There are all sorts of resonances around us, in the world, in our culture, and in our technology. A tidal resonance causes the 55 foot tides in the Bay of Fundy. Mechanical and acoustical resonances and their control are at the center of practically every musical instrument that ever existed. Even our voices and speech are based on controlling the resonances in our throat and mouth. Technology is also a heavy user of resonance. All clocks, radios, televisions, and gps navigating systems use electronic resonators at their very core. Doctors use magnetic resonance imaging or MRI to sense the resonances in atomic nuclei to map the insides of their patients. In spite of the great diversity of resonators, they all share many common properties. In this blog, we will delve into their various aspects. It is hoped that this will serve both the students and professionals who would like to understand more about resonators. I hope all will enjoy the animations.

For a list of all topics discussed, scroll down to the very bottom of the blog, or click here.

Origins of Newton's laws of motion

Non-mathematical introduction to relativity

Three types of waves: traveling waves, standing waves and rotating waves new

History of mechanical clocks with animations
Understanding a mechanical clock with animations
includes pendulum, balance wheel, and quartz clocks

Water waves, Fourier analysis

Sunday, July 17, 2011

References used for the mathematics of relativity

all topics by author introduction to relativity contents-mathematics of relativity contents-transforming electromagnetic fields previous: separating the transformed Maxwell equations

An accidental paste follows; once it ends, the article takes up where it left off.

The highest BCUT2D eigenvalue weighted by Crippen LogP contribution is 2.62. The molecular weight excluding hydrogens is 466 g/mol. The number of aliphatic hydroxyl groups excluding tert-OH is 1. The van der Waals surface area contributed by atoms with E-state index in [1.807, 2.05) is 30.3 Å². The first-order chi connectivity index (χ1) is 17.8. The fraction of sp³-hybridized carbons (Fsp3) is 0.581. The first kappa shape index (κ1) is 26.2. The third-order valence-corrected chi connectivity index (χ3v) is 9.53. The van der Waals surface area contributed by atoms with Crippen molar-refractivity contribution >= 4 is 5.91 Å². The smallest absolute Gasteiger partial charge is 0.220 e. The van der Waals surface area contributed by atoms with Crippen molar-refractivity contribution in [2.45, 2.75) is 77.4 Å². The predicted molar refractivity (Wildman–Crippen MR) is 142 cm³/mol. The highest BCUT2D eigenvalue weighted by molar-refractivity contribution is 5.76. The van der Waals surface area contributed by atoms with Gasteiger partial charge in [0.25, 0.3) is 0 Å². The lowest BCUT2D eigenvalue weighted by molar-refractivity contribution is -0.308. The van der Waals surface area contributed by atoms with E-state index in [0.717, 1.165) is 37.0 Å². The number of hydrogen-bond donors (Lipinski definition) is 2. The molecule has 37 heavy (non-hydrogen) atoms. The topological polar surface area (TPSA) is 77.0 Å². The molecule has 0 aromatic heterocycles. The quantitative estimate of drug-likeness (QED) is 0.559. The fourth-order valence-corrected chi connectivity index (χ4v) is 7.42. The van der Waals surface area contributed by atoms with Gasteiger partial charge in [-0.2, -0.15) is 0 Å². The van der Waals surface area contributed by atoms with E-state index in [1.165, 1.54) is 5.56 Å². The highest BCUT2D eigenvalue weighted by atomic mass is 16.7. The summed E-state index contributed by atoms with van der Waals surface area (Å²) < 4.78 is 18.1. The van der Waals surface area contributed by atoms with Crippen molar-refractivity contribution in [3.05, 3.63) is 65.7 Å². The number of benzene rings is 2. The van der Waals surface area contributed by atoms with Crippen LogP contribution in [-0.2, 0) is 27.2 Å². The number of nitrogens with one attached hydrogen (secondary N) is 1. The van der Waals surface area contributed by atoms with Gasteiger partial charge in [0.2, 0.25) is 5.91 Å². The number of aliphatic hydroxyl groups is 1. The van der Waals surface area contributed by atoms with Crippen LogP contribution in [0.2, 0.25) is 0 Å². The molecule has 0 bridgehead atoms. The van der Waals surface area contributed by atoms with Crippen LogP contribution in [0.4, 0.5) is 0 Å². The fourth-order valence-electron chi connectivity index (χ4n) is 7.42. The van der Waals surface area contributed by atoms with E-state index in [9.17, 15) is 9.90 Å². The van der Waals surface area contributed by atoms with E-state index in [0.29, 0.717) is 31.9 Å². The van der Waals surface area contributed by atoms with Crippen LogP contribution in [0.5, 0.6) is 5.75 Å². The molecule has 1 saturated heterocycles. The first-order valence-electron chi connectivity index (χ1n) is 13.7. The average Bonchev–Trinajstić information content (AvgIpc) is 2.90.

1. Classical Electrodynamics by J. D. Jackson, a widely used graduate physics level textbook.
  2. Engineering Electromagnetics by Hayt and Buck, a junior level engineering electromagnetic textbook. No relativity, but electric and magnetic field equations are clearly explained.
  3. Classical Electricity and Magnetism by Panofsky and Phillips. A senior level textbook on electric and magnetic fields. Has a good section on relativity, including that applied to electric and magnetic fields, probably more complete than Jackson.
  4. Field and Wave Electromagnetics by Cheng, a junior level engineering electromagnetic textbook somewhat more sophisticated and complete than Hayt and Buck.
  5. Feynman Lectures in Physics, a senior level physics text that has electromagnetics, relativity and general physics. Intended as a text for freshmen at Cal Tech but makes good reading in general.
  6. Fields and waves in communication electronics by Ramo, Whinnery and Van Duzer, a graduate level engineering electromagnetic textbook. Theoretically less sophisticated than Jackson, but more complete on applications. Does not cover relativity.
  7. Lorrian and Corsan, a junior/senior physics textbook. Follows a unique approach to building up magnetic fields as moving electric fields using relativistic concepts similar to those presented here.
  8. Berkely physics course - volume 2 - electricity and magnetism, a sophomore level physics textbook that treats things in its own special way. Makes good reading.
  9. Wikipedia, many relativity topics are covered at all sorts of levels.
  10. There are many other very good sites on the internet both in text form and in video form.